How Do I Become a Substitute Teacher in Washington DC, The Complete Guide.

 

 

Educational Requirements

Washington D.C. does not have a minimum educational requirement for substitute teachers, but some D.C. schools, districts, and staffing agencies do.

For example, Swing Education requires all of its Washington D.C. substitute teachers to hold a bachelor’s degree. Similarly, DCPS (District of Columbia Public Schools) requires all of its substitute teachers to have their bachelor’s.

Log into your Swing account to verify your education. 

TB Test

All Swing Subs in Washington D.C. must have had a TB test within the past 12 months that clears the applicant of active Tuberculosis. 

Nearby TB Testing clinics will be viewable on your account or you can visit your preferred physician/clinic to have the TB test completed. Once you have had your test administered and read, please upload your results to your Swing Education account for processing. 

Background Check and Work History Form

Washington D.C. recently passed the School Safety Omnibus Amendment, which requires all substitute teachers to complete a Work History Review. Please login to your Swing Education account to review the Disclosure of Background Investigation and the summary of your rights under the fair reporting act. Afterward, you will need to review and sign our Acknowledgment and Authorization for Background investigation form you will be 

Once you have signed the authorization form, you will be asked to complete the work history authorization form. The completed form will be sent to Gray Law, Swing Education's partner who will conduct the work history review. 

The work history review includes:

  • Completing a form listing employers for the past 20 years where the scope of employment involved direct integration with children, and affirming s/he has not been accused of sexual misconduct or similar claims. Swing must also follow-up with those employers to confirm the applicants' responses.

  • Character Reference check

  • Child Abuse Registries check

  • Credential Revoke Check

Fingerprints and PD-70 Form

There isn’t a uniform background check policy that covers all Washington D.C. schools. Instead, each school or district sets its own policy.

Swing Education requires all of its prospective substitute teachers to successfully complete a fingerprint-based background check through the FBI and obtain a copy of your police record (PD-70) from DC Metro PD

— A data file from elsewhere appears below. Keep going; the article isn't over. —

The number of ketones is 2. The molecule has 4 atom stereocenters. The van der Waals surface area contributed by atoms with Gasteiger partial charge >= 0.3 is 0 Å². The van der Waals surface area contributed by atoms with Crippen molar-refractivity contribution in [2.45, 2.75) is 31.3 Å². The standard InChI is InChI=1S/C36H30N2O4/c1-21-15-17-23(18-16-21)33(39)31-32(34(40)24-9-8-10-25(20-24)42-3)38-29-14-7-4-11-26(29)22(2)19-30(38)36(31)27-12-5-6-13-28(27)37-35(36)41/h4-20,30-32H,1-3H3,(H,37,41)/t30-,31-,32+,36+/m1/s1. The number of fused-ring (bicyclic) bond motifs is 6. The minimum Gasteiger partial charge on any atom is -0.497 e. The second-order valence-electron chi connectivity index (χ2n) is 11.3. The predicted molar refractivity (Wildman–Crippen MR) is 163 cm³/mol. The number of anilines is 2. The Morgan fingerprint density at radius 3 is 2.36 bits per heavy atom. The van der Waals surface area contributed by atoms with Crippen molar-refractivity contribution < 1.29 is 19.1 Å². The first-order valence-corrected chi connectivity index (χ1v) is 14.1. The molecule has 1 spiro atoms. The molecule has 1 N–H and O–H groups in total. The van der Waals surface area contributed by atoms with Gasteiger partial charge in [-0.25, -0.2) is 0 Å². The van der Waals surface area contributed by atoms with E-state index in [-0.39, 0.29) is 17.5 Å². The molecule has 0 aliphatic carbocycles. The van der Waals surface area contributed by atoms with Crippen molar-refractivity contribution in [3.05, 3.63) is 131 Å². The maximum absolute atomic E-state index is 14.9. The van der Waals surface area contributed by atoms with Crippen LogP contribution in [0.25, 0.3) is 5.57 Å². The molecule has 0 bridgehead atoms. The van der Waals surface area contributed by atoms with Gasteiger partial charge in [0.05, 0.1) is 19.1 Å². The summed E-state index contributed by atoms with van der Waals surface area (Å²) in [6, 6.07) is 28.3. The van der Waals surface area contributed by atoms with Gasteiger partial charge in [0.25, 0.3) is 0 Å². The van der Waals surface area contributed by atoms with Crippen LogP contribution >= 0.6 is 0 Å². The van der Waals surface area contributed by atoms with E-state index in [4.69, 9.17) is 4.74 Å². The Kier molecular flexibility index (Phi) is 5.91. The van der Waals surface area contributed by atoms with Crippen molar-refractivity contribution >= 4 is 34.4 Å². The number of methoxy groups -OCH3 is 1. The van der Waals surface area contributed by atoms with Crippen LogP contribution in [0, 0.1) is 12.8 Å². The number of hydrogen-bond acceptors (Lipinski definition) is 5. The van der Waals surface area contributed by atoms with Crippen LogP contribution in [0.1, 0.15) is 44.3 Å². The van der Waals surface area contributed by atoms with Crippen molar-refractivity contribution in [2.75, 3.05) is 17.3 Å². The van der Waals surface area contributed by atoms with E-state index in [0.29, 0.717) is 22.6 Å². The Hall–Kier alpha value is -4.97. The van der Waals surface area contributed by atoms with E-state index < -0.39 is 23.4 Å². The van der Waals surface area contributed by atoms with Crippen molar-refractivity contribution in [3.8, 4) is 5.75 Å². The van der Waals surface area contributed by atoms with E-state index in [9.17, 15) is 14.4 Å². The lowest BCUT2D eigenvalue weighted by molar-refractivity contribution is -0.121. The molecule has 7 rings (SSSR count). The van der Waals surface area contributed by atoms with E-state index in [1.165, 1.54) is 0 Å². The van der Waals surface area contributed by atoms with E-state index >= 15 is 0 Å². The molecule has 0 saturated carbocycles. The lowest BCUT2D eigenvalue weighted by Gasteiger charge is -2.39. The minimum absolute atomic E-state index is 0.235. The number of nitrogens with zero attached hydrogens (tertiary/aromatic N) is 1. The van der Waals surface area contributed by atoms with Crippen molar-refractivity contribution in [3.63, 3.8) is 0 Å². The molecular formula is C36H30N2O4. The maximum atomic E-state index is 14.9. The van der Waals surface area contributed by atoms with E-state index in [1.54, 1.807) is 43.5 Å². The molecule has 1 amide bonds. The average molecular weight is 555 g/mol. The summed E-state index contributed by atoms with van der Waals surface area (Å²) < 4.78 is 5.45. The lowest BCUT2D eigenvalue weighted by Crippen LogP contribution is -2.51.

Fingerprint-based background Check

You can complete this step through our prepaid partner “Sterling Identity”.  All you have to do is follow the instructions in this help article 

After you have been fingerprinted, you will receive your background check results within the next 24-48 hours. You can log in to your Sterling Identity account to download a copy of your results here.  Afterward, you will need to login to your Swing Education account to upload a copy of your results.

How to Obtain your Police Record (PD-70)

The Local Police Record form is a personal copy of your police record (also known as a PD-70 form). This form is not available online and you will have to visit DC Metro PD in-person to complete this requirement.

Get complete, step-by-step instructions for completing your background check with Swing Education by visiting this page.

Resume

All Washington D.C. Swing Subs also have to upload an up to date resume. Please log in to your account and upload your resume. (Note: Remember to include any past experience working in the Education field)

 

Credentials and Permits

Unlike many municipalities, Washington D.C. does not offer a specific substitute teacher permit, and a teaching certificate is not required to become a substitute teacher. (Washington D.C. did use to offer a substitute teaching license, but the Office of the State Superintendent of Education (OSSE) discontinued the program in March 2016.)

As a result, each school is free to set its own requirements for substitute teachers. For example, in addition to a college degree, DCPS requires substitute teachers to receive a “Principal Recommendation” from a current district principal.